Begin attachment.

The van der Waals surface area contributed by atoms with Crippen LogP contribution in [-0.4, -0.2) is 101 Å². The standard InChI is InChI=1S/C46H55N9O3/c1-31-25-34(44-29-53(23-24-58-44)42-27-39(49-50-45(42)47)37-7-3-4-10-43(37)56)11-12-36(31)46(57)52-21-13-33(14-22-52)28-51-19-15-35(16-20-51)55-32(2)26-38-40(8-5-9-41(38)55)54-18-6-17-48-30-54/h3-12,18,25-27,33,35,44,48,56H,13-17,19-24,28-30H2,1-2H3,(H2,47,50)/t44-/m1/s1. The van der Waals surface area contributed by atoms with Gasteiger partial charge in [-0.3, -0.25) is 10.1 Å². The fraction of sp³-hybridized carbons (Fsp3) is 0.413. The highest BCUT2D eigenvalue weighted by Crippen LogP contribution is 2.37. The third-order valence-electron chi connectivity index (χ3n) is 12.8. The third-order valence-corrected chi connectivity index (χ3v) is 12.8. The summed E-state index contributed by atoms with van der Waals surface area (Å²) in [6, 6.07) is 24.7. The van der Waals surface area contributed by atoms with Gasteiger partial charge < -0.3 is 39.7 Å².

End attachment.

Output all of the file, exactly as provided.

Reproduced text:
The van der Waals surface area contributed by atoms with Crippen LogP contribution in [-0.4, -0.2) is 101 Å². The standard InChI is InChI=1S/C46H55N9O3/c1-31-25-34(44-29-53(23-24-58-44)42-27-39(49-50-45(42)47)37-7-3-4-10-43(37)56)11-12-36(31)46(57)52-21-13-33(14-22-52)28-51-19-15-35(16-20-51)55-32(2)26-38-40(8-5-9-41(38)55)54-18-6-17-48-30-54/h3-12,18,25-27,33,35,44,48,56H,13-17,19-24,28-30H2,1-2H3,(H2,47,50)/t44-/m1/s1. The van der Waals surface area contributed by atoms with Gasteiger partial charge in [-0.3, -0.25) is 10.1 Å². The fraction of sp³-hybridized carbons (Fsp3) is 0.413. The highest BCUT2D eigenvalue weighted by Crippen LogP contribution is 2.37. The third-order valence-electron chi connectivity index (χ3n) is 12.8. The third-order valence-corrected chi connectivity index (χ3v) is 12.8. The summed E-state index contributed by atoms with van der Waals surface area (Å²) in [6, 6.07) is 24.7. The van der Waals surface area contributed by atoms with Gasteiger partial charge < -0.3 is 39.7 Å².